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Gary homicides approaching high not seen in several years

Crime scene investigators mark evidence Nov. 1 in the area of 13th Avenue and Wilson Street in Gary after two men were shot. Wanya Burnside, 21, of Gary, died two days later at a Chicago hospital from a gunshot wound to the head. Burnside was among 14 homicide victims in Gary in October and November.

On the eve of the new year Tuesday afternoon, the number of people senselessly slaughtered in Gary in 2019 stood at a stomach-turning 58.

It's a 45% increase from last year.

As we head into the new year, the entire Region should be disgusted.

But this waste of human life, including the recent slaying of 4-year-old Tory’on Dukes by a stray bullet as he lay in a bed in his home, should elicit far more from all of us than just anger, shock or disgust.

There are ways in which the entire Region can and should be responding.

Leadership within Gary is the first key.

At his Monday inauguration, incoming Mayor Jerome Prince couldn't have been more on point when he called upon all citizens of Gary to "say something" when they "see something" in the realm of crime and violence.

Too often, residents fail to report crimes, even some of the worst ones, to police, authorities in Gary say.

The people of Gary cannot let fear control when they report to authorities.

Violence, including this rash of senseless slayings, will no doubt continue into the new year without strong intervention from a concerned citizenry ready and willing to tip authorities to crime.

Prince realizes he is fighting an uphill battle as he assumes the reins of a troubled city, whose problems have been exacerbated in recent years by sub-par leadership on all levels, including the mayor's office.

It's one of the reasons Prince resoundingly defeated outgoing Mayor Karen Freeman-Wilson in the May primary.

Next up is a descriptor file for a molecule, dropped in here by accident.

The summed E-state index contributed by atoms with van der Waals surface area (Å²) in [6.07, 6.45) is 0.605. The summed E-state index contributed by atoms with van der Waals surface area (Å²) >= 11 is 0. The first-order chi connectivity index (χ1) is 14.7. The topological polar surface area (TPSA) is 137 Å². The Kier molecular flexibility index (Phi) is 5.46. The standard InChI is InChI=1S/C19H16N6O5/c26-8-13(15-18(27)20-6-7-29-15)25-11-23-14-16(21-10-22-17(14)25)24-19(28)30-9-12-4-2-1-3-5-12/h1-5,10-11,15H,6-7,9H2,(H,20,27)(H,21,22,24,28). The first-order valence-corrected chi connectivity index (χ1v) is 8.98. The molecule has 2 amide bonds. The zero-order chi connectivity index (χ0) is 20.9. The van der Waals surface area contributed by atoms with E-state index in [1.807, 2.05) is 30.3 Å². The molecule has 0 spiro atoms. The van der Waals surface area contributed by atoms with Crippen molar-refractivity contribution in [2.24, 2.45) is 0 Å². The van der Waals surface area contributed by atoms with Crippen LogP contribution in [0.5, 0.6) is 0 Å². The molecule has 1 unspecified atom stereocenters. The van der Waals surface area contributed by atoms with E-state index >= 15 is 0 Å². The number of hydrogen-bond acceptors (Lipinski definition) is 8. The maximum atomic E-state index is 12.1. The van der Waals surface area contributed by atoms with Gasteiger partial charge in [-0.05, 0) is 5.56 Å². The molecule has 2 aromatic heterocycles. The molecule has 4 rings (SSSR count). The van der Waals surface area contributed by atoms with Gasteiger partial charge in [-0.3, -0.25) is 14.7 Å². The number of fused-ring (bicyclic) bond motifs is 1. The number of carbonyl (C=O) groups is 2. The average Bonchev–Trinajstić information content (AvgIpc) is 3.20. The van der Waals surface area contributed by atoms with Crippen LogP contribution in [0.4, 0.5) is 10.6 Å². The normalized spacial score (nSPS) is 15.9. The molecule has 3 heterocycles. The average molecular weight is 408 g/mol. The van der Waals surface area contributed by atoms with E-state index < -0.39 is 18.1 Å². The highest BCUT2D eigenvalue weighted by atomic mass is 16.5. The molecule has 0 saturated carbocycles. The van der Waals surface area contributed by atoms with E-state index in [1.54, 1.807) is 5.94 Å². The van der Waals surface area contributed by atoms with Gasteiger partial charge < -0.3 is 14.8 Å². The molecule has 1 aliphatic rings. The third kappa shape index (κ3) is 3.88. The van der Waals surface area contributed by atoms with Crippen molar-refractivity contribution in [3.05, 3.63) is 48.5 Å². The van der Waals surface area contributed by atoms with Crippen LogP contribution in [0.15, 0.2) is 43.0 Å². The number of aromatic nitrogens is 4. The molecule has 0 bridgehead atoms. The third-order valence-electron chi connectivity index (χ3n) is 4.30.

Prince must continue to encourage his entire city to work together in a fight against this epidemic of violence.

His choice of new Gary police chief, veteran federal agent and retired Army Col. Richard Ligon, is a solid first step.

But neither Prince, nor the city of Gary, can do it alone.

And they shouldn't have to.

We are one Region. The lives and livelihoods of all Northwest Indiana residents is affected by the fortunes of all other communities next to us.

All Lake County residents' tax dollars support the Lake County Sheriff's Department.

The sheriff's agency is key to helping Gary, a city of decimated tax base and resources, police its streets.

Thankfully, Sheriff Oscar Martinez remains steadfast in his pledge to continue helping investigate homicides, Gary streets and fight other serious crime in the Steel City.

Martinez and Prince also seem to be on the same page. That communication and partnership will be central to any turnaround in violent crime Gary can realize.

Ultimately, no one living in Northwest Indiana can afford to turn their backs on carnage or other social ills plaguing Gary.

We all must encourage our elected officials to provide whatever help we can spare — even if it's in the sharing of ideas, innovations or strategies that cost no resources.

We all must show compassion and care.

It's the only way to spark a real pathway forward.

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Members of The Times Editorial Board are Publisher Christopher T. White, Editor Marc Chase, Deputy Editor Kerry Erickson, Regional News Editor Sharon Ross, Assistant Deputy Editor Andrew Steele.